Mourinho's moans show Klopp's Liverpool will be a genuine threat this season

Daniel Sturridge Xherdan Shaqiri Liverpool ICC 2018
(Matthew Ashton – AMA)

It may be preseason, but as far as Jose Mourinho is concerned, the battle has well and truly started, and as usual, he’s taking on just about everybody.

A friendly? Between Manchester United and Liverpool? Dream on. Whether in Manchester, Merseyside or Michigan, when these sides meet, it matters. 

Here, more than 100,000 supporters turned out to watch the latest installment of English football’s greatest rivalry, and they did so at Michigan Stadium, the largest in America.

The Big House in Ann Arbor really is some venue, and it played host to a decent spectacle, too, one played with pace and intensity. Mourinho had described it as “Liverpool’s first team against United’s kids” prematch, but it was a good watch nonetheless.

Liverpool was the deserved and clear winner, the game illuminated by Xherdan Shaqiri’s remarkable debut goal; some way for the Swiss star to announce himself to his new audience. Liverpool most definitely saved the best for last in that regard. United, meanwhile, was United in name only. 

The game also confirmed Mourinho’s suspicions ahead of the new season; the threat from Anfield is a live one to be taken very seriously indeed.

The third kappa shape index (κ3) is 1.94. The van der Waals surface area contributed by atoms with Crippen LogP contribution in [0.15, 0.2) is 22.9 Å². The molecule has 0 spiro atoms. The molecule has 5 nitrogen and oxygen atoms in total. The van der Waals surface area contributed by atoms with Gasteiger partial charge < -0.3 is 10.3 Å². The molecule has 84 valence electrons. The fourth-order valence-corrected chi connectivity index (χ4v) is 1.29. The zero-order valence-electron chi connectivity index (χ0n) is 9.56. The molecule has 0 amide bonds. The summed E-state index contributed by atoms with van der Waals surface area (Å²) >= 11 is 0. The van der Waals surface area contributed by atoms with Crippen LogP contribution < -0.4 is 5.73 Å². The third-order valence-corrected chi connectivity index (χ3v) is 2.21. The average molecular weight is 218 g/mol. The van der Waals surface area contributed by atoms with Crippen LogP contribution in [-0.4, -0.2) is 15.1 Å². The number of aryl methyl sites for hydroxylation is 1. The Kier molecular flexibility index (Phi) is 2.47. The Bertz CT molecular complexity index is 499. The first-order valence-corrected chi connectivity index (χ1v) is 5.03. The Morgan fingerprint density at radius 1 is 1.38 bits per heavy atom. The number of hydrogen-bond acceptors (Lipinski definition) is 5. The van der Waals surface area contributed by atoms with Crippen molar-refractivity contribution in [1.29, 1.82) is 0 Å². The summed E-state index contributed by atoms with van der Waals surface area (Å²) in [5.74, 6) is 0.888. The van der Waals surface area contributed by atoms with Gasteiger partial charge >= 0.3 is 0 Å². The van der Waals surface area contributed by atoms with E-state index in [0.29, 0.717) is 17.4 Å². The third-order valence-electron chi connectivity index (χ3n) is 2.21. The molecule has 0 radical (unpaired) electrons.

He may be abrasive but he’s certainly no fool, and if he’s talking about you then it should be taken as a compliment. It means he’s noticed you, it means he respects you.

It means he’s worried.

Klopp certainly thinks so. At his prematch press conference, the Liverpool boss pumped his fists jokingly when told that Mourinho had been speaking about his side once more. “It’s not easy to reach that point, eh?” he said with a smile. He knows his team is making inroads. There’s been a spring in his step this summer; he feels he has a team, or rather a squad, that can challenge.

Mourinho, by contrast, has taken a rather less positive approach. He has repeatedly voiced concerns over the quality of his squad, and he continues to worry about players returning late from World Cup duty. “We are in trouble,” he told a TV reporter prematch. Two weeks before the season starts, that is not a great place to be.

Still, he found time to throw a punch at Liverpool in the same short interview. “They haven’t been able to beat us in two years,” he stated. “Today they will feel they have a chance to.” 

They did, comfortably in the end. They looked like a team together, happy, prepared, a contrast indeed to their opponents.

The United boss has a problem with the way Liverpool, and perhaps more so Klopp, is portrayed in comparison with his own side. He believes it the Reds to be a media darling, overhyped and overpraised. Klopp, he believes, gets an easy ride from the press, which he feels is overly critical of United. 

Sadio Mane Liverpool ICC 2018

Daniel Sturridge Liverpool ICC 2018

He also knows, though, that the Reds are building something impressive, that their team is improving and so is their squad. United was the second-best team in England last season according to the Premier League table, but Liverpool often played like it. It should, given the signings it has made this summer, be even better this time around.